Over the weekend, sociologist Samuel Perry raised eyebrows by suggesting that the ESV is the official Bible translation for “Trumpists.” I’m not sure what he was trying to accomplish with this. Was he trying to cast shade on the ESV by showing the nefarious characters who read such a translation? About an hour and a half after posting this, he shared some data that sort of deflates the nefarious connotation of his earlier claim. The data show that readers of the NIV, Amplified, and KJV are also likely Trump voters. He then draws a more limited conclusion, saying that “voters who read evangelical translations vote like evangelicals.” Hardly earth-shattering news.
This morning, however, Perry has posted some additional thoughts on Bible translation that need some sort of a response. He writes:
Evangelicals, please stop saying silly stuff like “I read the XYZ translation cuz it’s the most [accurate, literal].” How’s your Greek & Hebrew? Non-existent? Then you are unqualified to judge “accuracy.” And “literalness” is a dumb standard anyway. But you can do better.
Rather than defensively repeating advertising claims you can’t evaluate like “accuracy” or tribal slogans like “literalness,” YOU can start to evaluate Bible translations on whether the editorial team has sought to be 1) transparent about their decisions & 2) accountable.
By “transparent” I mean have they sought to explain the MANY translation or TC options? Did they explain why they made their choices? In the days of the Internet, there are NO legit reasons why publishers couldn’t make this known somewhere online. NET Bible is great here.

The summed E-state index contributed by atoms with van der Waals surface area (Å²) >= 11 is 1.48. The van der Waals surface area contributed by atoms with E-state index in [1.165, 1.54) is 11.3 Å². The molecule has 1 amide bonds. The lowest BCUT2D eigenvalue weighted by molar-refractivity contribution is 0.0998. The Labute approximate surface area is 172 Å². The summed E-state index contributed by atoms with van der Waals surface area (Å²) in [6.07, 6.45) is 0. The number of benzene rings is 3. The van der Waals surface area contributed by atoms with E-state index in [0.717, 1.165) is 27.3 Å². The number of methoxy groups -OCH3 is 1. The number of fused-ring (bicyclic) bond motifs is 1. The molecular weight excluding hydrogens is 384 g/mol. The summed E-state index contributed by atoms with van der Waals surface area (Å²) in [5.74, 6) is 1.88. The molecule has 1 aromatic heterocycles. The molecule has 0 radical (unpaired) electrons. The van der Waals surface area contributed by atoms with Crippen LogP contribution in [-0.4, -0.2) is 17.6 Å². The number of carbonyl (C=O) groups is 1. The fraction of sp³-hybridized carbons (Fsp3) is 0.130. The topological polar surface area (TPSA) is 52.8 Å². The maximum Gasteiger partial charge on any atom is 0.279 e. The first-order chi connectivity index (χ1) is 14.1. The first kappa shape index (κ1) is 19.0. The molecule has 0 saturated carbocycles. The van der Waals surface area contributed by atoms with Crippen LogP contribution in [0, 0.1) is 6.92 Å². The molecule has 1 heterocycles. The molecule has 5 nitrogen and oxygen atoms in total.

By “accountable” I mean does the editorial team comprise at least SOME diverse opinion? Is it only white men/pals from the same theological tradition? Prolly gonna be some bias in that translation. Or is there expertise + some denom/background diversity? NIV is solid here.
What I’m encouraging here is for lay evangelicals to be less gullible about the Bibles they use and throwing around silly standards they themselves can’t judge. You, dear reader, can today ask whether your preferred Bible translation has been transparent & accountable.
I don’t know Perry at all, and I have no explanation as to why his remarks about Bible translation are dripping with contempt toward evangelicals (“stop saying silly stuff,” “unqualified to judge,” “dumb standard,” “gullible,” etc.). Is it because he regards these evangelicals as Trump voters? Is it because of Wayne Grudem’s role as a translator for the ESV? Perry claims in a 2021 article that Grudem is the general editor of the ESV. The only problem with this claim is that Grudem is not and never has been the general editor of the ESV. Nor is he even the New Testament chairman.* We can only speculate as to why Perry expresses such contempt because he doesn’t really tell us. In any case, this posture is—shall we say?—less than charitable. I think he can do better.
As to his substantive claims about Bible translation, I would just encourage lay people not to be discouraged by what he is saying. You can make informed decisions when choosing which Bible translation to read. You may not have a Ph.D. in any of the theological disciplines, but neither does Perry. That doesn’t stop him from having informed opinions on the matter, and it shouldn’t stop you either.